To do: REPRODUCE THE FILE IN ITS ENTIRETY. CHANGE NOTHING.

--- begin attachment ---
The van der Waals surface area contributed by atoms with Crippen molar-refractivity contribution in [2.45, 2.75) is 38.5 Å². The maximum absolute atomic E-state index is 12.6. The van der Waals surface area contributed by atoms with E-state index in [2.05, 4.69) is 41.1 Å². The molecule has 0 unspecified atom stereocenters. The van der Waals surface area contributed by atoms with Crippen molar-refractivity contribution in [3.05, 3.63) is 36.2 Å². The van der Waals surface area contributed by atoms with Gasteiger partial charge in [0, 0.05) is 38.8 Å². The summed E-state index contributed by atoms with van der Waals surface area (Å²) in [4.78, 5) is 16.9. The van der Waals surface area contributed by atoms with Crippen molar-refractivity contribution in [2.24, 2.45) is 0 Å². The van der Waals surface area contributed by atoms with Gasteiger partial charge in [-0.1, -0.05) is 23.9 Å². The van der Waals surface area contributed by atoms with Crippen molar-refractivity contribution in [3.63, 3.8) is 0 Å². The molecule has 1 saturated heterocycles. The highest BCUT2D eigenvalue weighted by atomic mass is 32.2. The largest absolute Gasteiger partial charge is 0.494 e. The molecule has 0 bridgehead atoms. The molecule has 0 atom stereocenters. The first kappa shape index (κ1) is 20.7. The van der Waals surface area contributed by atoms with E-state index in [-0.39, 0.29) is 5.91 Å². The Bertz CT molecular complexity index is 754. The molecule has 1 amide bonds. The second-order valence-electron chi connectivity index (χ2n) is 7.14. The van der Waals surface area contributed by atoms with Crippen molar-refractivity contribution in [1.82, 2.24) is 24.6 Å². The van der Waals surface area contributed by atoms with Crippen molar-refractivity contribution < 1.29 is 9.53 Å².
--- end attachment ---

The van der Waals surface area contributed by atoms with Crippen molar-refractivity contribution in [2.45, 2.75) is 38.5 Å². The maximum absolute atomic E-state index is 12.6. The van der Waals surface area contributed by atoms with E-state index in [2.05, 4.69) is 41.1 Å². The molecule has 0 unspecified atom stereocenters. The van der Waals surface area contributed by atoms with Crippen molar-refractivity contribution in [3.05, 3.63) is 36.2 Å². The van der Waals surface area contributed by atoms with Gasteiger partial charge in [0, 0.05) is 38.8 Å². The summed E-state index contributed by atoms with van der Waals surface area (Å²) in [4.78, 5) is 16.9. The van der Waals surface area contributed by atoms with Crippen molar-refractivity contribution in [2.24, 2.45) is 0 Å². The van der Waals surface area contributed by atoms with Gasteiger partial charge in [-0.1, -0.05) is 23.9 Å². The van der Waals surface area contributed by atoms with Crippen molar-refractivity contribution in [3.63, 3.8) is 0 Å². The molecule has 1 saturated heterocycles. The highest BCUT2D eigenvalue weighted by atomic mass is 32.2. The largest absolute Gasteiger partial charge is 0.494 e. The molecule has 0 bridgehead atoms. The molecule has 0 atom stereocenters. The first kappa shape index (κ1) is 20.7. The van der Waals surface area contributed by atoms with E-state index in [-0.39, 0.29) is 5.91 Å². The Bertz CT molecular complexity index is 754. The molecule has 1 amide bonds. The second-order valence-electron chi connectivity index (χ2n) is 7.14. The van der Waals surface area contributed by atoms with Crippen molar-refractivity contribution in [1.82, 2.24) is 24.6 Å². The van der Waals surface area contributed by atoms with Crippen molar-refractivity contribution < 1.29 is 9.53 Å².